SUOMEN ASIANAJALIITTO – Ajankohtaista
3.11.2020 | Oikeusuutiset
The applicant is a lawyer who was granted permission to act as trial counsel before the domestic courts on 30 January 2014. In 2014 and 2015, over a period of about ten months, he sent emails to several judges and authorities, criticising them and requesting them to take measures in his case. Because of these emails, the Board on Trial Counsel (oikeudenkäyntiavustajalautakunta, rättegångsbiträdesnämnden, hereinafter “the Board”) took the matter ex officio for examination in order to see whether the applicant still complied with the requirements for trial counsel. On 22 October 2015 the Board unanimously withdrew the applicant’s permission, finding that he was manifestly not suitable to act as trial counsel.
By letter dated 19 December 2015 the applicant appealed against the decision of the Board to the Helsinki Court of Appeal (hovioikeus, hovrätten).
On 29 August 2016 the Court of Appeal, sitting as a bench of three judges, examined the applicant’s case at an oral hearing and announced that its decision, which would be in the applicant’s favour, would most likely be delivered within 30 days.
However, on 23 November 2016, the acting Chief Justice of the Court of Appeal announced, without any further explanation and – in the applicant’s view – without any valid legal reason, that the case would be transferred to a bench sitting in an extended composition of seven judges.
Another oral hearing by the bench of seven judges was held on 2 January 2017. The applicant did not attend.
On 17 March 2017 the Court of Appeal rejected the applicant’s appeal and upheld the Board’s decision by 5 votes to 2.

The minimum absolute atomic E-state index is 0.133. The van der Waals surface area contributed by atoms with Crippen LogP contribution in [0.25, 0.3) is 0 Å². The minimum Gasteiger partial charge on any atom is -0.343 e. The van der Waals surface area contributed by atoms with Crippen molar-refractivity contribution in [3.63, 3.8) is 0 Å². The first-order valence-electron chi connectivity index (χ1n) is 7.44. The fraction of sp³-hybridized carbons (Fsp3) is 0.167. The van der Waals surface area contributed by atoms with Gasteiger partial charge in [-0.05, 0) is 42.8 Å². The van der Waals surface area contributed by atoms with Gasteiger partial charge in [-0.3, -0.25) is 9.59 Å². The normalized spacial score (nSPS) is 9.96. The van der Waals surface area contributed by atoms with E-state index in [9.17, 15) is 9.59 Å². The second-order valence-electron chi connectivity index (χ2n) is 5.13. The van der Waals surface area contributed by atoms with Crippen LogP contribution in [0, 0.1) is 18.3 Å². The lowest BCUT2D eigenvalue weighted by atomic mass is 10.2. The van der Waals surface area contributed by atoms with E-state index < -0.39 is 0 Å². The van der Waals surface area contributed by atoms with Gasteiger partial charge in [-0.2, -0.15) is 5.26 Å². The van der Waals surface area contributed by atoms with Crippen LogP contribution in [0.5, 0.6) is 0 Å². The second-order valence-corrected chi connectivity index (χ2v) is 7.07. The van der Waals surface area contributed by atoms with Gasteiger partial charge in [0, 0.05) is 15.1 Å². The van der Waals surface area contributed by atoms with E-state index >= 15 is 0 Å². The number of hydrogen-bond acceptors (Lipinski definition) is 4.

By letter dated 15 May 2017 the applicant appealed against the decision of the Helsinki Court of Appeal to the Supreme Court (korkein oikeus, högsta domstolen). He argued that the Court of Appeal had committed a procedural error when his case, after it had already been decided, had been transferred to a bench of seven judges in order to change the positive outcome of the case to a negative one. The bench of three judges had decided to accept the applicant’s appeal and to quash the decision of the Board by 2 votes to 1 whereas the bench of seven judges had upheld the Board’s decision by 5 votes to 2. Moreover, the acting Chief Justice of the Court of Appeal had been biased, since earlier in 2014 she had reported the applicant to the police after the latter had sent an email allegedly containing threats to the Court of Appeal in the same matter.
On 8 August 2017 the Supreme Court granted the applicant leave to appeal.
On 28 February 2019 the Supreme Court upheld the decision of the Court of Appeal by 3 votes to 2. The majority of the Supreme Court Justices found that the acting Chief Judge of the Court of Appeal had not been biased in deciding in the applicant’s case for the mere reason that she had forwarded the applicant’s email containing threats to the police, since that issue had concerned a different matter. This was the standard practice in all cases concerning threats to personnel’s security. She had not filed a report to the police but had only forwarded the email to them. The threatening email had not been part of the case file for the present case and it had not contained any criticism against the acting Chief Justice.